Cotton is King

Here. in West Texas cotton is king. Even though cotton produced isn’t all year round, the students and staff at the Fiber and Biopolymer Research Institute work year round to improve cotton producers and consumers.

One of the premier institutes of the College of Agricultural Science and Natural Resources at Texas Tech University is the FBRI. FBRI is equipped and staffed to conduct research and development testing ranging from small-scale testing through large-scale manufacturing. Their goal is to change the way the world talks about fiber quality.

A key objective is to foster greater use of the natural fibers and increase manufacturing of Texas cotton.

“Our efforts to enhance the economic value of cotton as an industrial raw material have increasingly involved research at the structural and molecular levels,” said Dean Ethridge, professor and managing director of Texas Tech’s FBRI. “Cotton is an iconic example of a biopolymer. We believe the decisive technological advances of the future will come from such research.”

The focus of FBRI is testing and researching cotton by working with its chemistry of cotton to test the fibers and transform it to yarn. Working with dyeing crops and finishing special yarn and fabric treatments is one of the main objectives. They work with farmers and seed companies to develop new genotype types and gain ideas for new test and research.

“This institute has long had the mission of being the leader in research, education, and development to enhance the use value of cotton,” said Noureddine Abidi, Ph. D., associate professor and associate director of FBRI.

FBRI is located on the east 19th Street exit on East Loop 289 in Lubbock. With 30 acres of land and a building with 100,000 square feet of air-conditioned space, it has 12,000 square feet of laboratories that are specialized with machines and instruments for research.

The FBRI facility has recently upsized its Materials Evaluation Laboratory and is creating the new Biopolymer Research Laboratory. The BRL is fundamental to the institute’s longstanding mission to add value to natural fibers produced in Texas and part of a growing collaboration with plant breeders, geneticists and biotechnologists. The new building will help FBRI increase its research projects.

The knowledge gleaned in the new FBRI building is verified and augmented by the Cotton Phenpmies and Yarn Spinning laboratories. These laboratories are some of the main laboratories at FBRI. The Cotton Phenomics Laboratory provides in depth physical testing and evaluation for fibers, yarns and fabrics.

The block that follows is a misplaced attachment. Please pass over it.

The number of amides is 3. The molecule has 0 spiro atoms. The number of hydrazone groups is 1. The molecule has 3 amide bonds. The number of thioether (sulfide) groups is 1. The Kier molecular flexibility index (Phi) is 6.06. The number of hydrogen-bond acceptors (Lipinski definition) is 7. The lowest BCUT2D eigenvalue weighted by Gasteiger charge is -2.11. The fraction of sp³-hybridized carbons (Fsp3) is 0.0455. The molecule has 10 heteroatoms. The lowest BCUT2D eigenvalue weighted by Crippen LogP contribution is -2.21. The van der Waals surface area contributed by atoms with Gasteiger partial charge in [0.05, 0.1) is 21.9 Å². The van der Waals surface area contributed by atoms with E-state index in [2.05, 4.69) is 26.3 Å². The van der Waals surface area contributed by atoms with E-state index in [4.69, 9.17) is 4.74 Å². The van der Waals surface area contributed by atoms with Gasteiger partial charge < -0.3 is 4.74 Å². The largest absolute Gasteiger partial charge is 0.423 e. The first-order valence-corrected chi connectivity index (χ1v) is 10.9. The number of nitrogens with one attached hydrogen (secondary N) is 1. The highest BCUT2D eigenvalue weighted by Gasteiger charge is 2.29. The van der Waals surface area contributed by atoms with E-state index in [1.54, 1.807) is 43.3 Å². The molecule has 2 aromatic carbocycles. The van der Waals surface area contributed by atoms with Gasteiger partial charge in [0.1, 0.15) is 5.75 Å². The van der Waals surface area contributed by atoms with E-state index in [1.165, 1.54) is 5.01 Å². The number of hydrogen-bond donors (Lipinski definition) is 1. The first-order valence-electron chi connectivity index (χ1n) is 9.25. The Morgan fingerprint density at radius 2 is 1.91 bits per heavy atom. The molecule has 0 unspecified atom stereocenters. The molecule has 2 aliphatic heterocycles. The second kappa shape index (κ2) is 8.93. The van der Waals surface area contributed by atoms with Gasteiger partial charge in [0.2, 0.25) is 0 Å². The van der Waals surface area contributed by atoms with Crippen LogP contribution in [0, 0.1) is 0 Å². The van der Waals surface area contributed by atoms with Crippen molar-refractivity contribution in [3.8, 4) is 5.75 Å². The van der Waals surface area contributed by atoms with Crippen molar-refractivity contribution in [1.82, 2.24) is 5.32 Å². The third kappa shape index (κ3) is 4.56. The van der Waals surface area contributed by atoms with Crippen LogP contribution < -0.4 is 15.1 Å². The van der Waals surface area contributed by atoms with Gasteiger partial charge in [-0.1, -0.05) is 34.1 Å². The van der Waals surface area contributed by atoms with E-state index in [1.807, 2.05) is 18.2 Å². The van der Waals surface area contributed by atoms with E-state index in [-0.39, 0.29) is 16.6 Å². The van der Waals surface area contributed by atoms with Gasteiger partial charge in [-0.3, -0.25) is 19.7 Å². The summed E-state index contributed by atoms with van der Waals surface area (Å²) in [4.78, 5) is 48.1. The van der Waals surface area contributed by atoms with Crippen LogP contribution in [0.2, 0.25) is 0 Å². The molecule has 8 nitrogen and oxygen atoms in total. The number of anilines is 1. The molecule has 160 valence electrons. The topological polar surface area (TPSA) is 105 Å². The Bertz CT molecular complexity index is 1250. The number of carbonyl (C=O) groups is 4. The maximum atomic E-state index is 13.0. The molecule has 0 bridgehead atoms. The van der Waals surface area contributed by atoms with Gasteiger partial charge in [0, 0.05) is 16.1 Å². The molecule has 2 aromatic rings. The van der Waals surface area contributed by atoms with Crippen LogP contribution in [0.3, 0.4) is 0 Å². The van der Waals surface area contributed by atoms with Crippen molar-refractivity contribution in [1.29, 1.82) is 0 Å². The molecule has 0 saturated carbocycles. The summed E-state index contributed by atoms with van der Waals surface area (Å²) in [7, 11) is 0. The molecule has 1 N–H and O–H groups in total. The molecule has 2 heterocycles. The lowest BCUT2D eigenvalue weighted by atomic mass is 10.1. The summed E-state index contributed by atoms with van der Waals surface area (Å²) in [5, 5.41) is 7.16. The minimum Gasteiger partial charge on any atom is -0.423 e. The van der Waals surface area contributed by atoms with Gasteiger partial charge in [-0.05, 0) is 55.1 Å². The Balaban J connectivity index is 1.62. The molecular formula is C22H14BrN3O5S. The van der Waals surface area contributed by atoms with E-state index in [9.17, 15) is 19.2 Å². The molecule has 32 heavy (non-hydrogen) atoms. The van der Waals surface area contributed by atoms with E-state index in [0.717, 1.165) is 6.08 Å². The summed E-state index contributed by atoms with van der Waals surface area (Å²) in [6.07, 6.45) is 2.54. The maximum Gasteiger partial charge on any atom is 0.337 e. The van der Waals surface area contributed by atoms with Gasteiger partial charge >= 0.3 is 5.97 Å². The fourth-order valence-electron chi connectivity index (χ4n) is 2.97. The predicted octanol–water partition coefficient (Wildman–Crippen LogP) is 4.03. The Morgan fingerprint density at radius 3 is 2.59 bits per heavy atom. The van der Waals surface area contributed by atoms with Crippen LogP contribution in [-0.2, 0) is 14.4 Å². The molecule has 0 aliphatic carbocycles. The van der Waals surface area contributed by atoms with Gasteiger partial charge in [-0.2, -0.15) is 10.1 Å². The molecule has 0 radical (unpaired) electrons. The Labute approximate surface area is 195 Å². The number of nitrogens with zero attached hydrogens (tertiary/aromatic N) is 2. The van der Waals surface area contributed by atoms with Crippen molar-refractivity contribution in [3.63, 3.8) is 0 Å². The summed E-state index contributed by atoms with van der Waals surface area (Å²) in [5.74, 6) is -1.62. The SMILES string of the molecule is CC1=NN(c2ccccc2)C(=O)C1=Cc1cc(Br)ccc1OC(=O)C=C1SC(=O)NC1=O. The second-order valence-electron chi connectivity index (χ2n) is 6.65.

Besides being essential for the research program at the institute, the new laboratory is indispensible for serving the testing needs of plant breeders, cotton merchants, textile manufacturers, yarn and fabric importers, and waste fiber and linter suppliers. For fibers, measurements are made both on central tendencies and on distributions. The spinning laboratory contains a ring spinning, compact spinning, and open-end rotor spinning machinery.  All required facilitating processes opening, blending, cleaning, carding, combing, drawing, roving, winding, twisting, and plying support these machines.

A new trash and dust handling system ensures constant levels of air pressures and flows, which increases reliability of spinning trials.  Besides enabling observation and documentation of spinning performance, yarns are delivered back to the Materials Evaluation Laboratory for any needed quality measurement.

FBRI is used by many different colleges within Texas Tech University, such as the college of engineering, agricultural sciences and natural resources, and human sciences for advanced degree programs and special courses as well. The institute consists of interdisciplinary faculty with doctorates degrees in chemistry, fiber technology, molecular biology, and agricultural economics.

“Working with grand students, Ph. D. students, interns, and internationally students help this institute grow not only in Lubbock but all over the world,” Abidi said.

Several graduate level courses are taught through the Department of Plant and Soil Science and the Department of Industrial Engineering. Professional education includes the Texas International Cotton School, as well as short courses, conferences, seminars and special tours.

Scholars from throughout the world conduct postgraduate research at this center. More than 4,000 people visit annually to see the research and testing done by these students and staff at FBRI.

The objective of FBRI is to foster greater use of the natural fibers and increase textile manufacturing in Texas. FBRI works with cotton from all over Texas but the main source of cotton tested is from the West Texas region.

“Cotton is the king in West Texas, so our job here is to do research and testing and make sure cotton remains the king of West Texas,” said Abidi.

Texas accounts for 60 percent of the U.S. cotton acreage, and West Texas makes up for over half of that. Having FBRI in West Texas helps farmers get a better understanding of the strength of their cotton and how the testing and research is done first hand.

“Over the last 10 years, West Texas cotton has experienced a dramatic transformation through new transgenic cotton varieties and advanced technology, but collaborative research was what helped bring the regional and national cotton industries to greener pastures,” said Ethridge.

As the world population is expected to double by 2050, farmers and ranchers are rapidly trying to feed and clothe our world’s population. With the help of FBRI, cotton producers will be able to do their part by keeping their industry up to the task of pleasing consumers and putting clothes on their backs.

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